I tried to pull myself together for the tour of the junior school, the senior school, a round of interviews with the house parents, chaplain, head of admissions, more house parents and finally the headmaster. I had brought my swimming costume so I could try out Bath’s rooftop spa but when I got back to my AirBnB, I was too tired to lift my suitcase lid to find it. I watched one and a half episodes of the Durrells, ate food out of a Waitrose bag and went to bed.
The following day, I collected my daughter, confident she would tell me this school, her first choice, was the one for her. As we walked around the grounds, she was full of praise but she said it wasn’t her school. She couldn’t explain why.
I was so surprised. This was my first choice too. I loved it. I told myself I wouldn’t manipulate her in any way but I suggested we drove to the senior school, which she hadn’t seen, just to give her the full picture… She said she didn’t want to, she was tired, but I felt we should see everything so we got in the car and set off down the hill. As we waited to pull onto a roundabout, I looked out of my window and watched as a car crashed into my door.
A while later, with sirens wailing, perched on the roundabout by our bashed-up car, holding up the traffic in west Bath, trying to comfort my overwrought daughter, I rang the car rental people to explain. They couldn’t have cared less. They didn’t really seem interested whose fault it was: I had so much insurance I could write the car off and walk away.
According to my daughter at least, we got our money’s worth, although it was still galling when the police arrived and seemed far less concerned about why someone had driven inexplicably into me and far more concerned about why the address on my license was out of date.
Jelly-legged, we made it to the senior school but my daughter was still sure of her decision so we drove onto Oxfordshire, where happily there were fewer dramas. Within 10 minutes of arriving at the second school, my daughter was beaming from ear to ear: this was the one, she whispered as I left.
The next day, pale from tiredness and assessments, my daughter’s smile told me her choice remained the same. When the house parents and other girls waved us off on the final leg of our trip, the house dad said to us: ‘I will pray Jesus gives you a peace about what to do.’ I welled up again.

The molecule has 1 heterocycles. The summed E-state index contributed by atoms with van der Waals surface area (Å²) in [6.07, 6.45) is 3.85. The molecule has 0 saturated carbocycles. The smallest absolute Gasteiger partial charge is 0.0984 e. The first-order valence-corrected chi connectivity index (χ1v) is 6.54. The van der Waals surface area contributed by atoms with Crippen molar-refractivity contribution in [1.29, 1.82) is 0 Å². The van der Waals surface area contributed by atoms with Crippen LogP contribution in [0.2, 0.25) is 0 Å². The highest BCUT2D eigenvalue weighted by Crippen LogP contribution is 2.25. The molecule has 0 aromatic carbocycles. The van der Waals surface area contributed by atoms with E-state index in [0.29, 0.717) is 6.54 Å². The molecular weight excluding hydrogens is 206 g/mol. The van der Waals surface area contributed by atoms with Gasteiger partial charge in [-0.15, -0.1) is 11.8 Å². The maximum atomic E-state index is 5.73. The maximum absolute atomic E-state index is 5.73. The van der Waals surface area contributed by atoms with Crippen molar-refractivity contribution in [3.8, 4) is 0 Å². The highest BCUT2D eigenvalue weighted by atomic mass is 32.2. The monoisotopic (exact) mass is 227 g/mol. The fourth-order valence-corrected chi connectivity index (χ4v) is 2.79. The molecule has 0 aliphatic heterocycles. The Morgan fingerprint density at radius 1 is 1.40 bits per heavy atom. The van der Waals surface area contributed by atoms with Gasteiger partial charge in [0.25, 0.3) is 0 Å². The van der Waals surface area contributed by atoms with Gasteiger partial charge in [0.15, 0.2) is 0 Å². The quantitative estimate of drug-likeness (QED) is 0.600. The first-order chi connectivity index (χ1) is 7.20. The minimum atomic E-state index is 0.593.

My daughter couldn’t really articulate what it was she liked about the school but I realized it wasn’t a spoken thing: it was peace. In the turbulence and high drama of our trip, there it was: a peace in her heart. My sister had said she hoped God would speak to our daughter about what to do and when I recounted our trip, she said: he did speak then. He spoke in his language. The language of peace.
It was the same peace that led me to marry Jack when the circumstances of his job remained mysterious and scary. Despite the obvious logic that might have warned me not to enter a world I didn’t understand, there was a peace that encouraged me to do it anyway.
The Christian life is a beautiful exercise in seeking the peace Jesus offers and following it. But how many of us complicate it? How many of us forget that simple method for finding our way? How many of us are concentrating so hard on trying not to crash we have forgotten that peace is even a possibility? How many of us tell God the way things are going to be? Like, my children won’t be going to boarding school. Like, if we have to do this boarding school thing, my child will go to the school I choose.
It’s interesting to me that we were involved in an accident when I forced my way on our daughter, possibly taking us off the right route. Maybe that’s reading too much into it. Bad stuff can happen despite, and sometimes because, we are on the right route. The absence or presence of disaster in our lives is no way to measure whether we are on the right track.
But on the occasions when we do wander from his path and his will for our lives, we make ourselves vulnerable to things he didn’t plan for us. Yet even there, he has our back, like the insurance that had already subsumed the damage and expense of the accident, that didn’t interrogate with questions of liability and fault.
Whilst my daughter was at the second school, I stayed with a friend and we went to church together. The final hymn was Charles Wesley’s ‘And Can It Be’. The church seemed to swell with emotion as we sang the words of the penultimate verse:
‘Long my imprisoned spirit lay
Fast bound in sin and nature’s night
Thine eye diffused a quickening ray.
I woke, the dungeon flamed with light.
My chains fell off, my heart was free;
I rose, went forth, and followed thee.’
At its most basic level, sin is the act of turning away from God. It’s becoming entangled in ways and choices that aren’t right for us. The possibility of being freed from our chains, finding ourselves in the light, able to leave the prisons we have made for ourselves- there is an almost universal appeal in that. Here it is that we discover true peace.